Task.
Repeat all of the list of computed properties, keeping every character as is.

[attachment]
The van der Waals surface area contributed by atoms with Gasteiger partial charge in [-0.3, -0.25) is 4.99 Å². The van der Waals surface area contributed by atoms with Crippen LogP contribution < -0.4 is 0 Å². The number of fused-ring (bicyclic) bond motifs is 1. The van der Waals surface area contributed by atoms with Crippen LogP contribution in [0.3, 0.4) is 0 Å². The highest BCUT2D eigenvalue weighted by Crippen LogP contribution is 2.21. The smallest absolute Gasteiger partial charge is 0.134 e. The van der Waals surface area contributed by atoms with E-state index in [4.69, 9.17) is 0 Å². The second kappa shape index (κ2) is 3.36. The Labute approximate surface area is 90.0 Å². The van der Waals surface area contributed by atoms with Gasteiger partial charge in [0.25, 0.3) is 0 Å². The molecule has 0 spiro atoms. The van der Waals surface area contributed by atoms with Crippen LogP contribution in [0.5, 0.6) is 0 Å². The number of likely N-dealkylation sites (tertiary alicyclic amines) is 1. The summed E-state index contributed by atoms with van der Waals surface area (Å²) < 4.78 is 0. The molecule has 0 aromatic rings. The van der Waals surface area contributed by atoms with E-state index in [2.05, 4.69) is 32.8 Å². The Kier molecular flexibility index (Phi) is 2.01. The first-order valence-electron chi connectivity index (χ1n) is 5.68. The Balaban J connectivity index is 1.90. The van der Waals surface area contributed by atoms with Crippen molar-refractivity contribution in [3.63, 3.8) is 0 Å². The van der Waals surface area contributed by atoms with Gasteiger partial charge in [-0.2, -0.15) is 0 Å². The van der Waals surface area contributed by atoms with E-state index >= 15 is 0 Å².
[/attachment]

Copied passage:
The van der Waals surface area contributed by atoms with Gasteiger partial charge in [-0.3, -0.25) is 4.99 Å². The van der Waals surface area contributed by atoms with Crippen LogP contribution < -0.4 is 0 Å². The number of fused-ring (bicyclic) bond motifs is 1. The van der Waals surface area contributed by atoms with Crippen LogP contribution in [0.3, 0.4) is 0 Å². The highest BCUT2D eigenvalue weighted by Crippen LogP contribution is 2.21. The smallest absolute Gasteiger partial charge is 0.134 e. The van der Waals surface area contributed by atoms with E-state index in [4.69, 9.17) is 0 Å². The second kappa shape index (κ2) is 3.36. The Labute approximate surface area is 90.0 Å². The van der Waals surface area contributed by atoms with Gasteiger partial charge in [0.25, 0.3) is 0 Å². The molecule has 0 spiro atoms. The van der Waals surface area contributed by atoms with Crippen LogP contribution in [0.5, 0.6) is 0 Å². The number of likely N-dealkylation sites (tertiary alicyclic amines) is 1. The summed E-state index contributed by atoms with van der Waals surface area (Å²) < 4.78 is 0. The molecule has 0 aromatic rings. The van der Waals surface area contributed by atoms with E-state index in [2.05, 4.69) is 32.8 Å². The Kier molecular flexibility index (Phi) is 2.01. The first-order valence-electron chi connectivity index (χ1n) is 5.68. The Balaban J connectivity index is 1.90. The van der Waals surface area contributed by atoms with Crippen molar-refractivity contribution in [3.63, 3.8) is 0 Å². The van der Waals surface area contributed by atoms with Gasteiger partial charge in [-0.2, -0.15) is 0 Å². The van der Waals surface area contributed by atoms with E-state index >= 15 is 0 Å².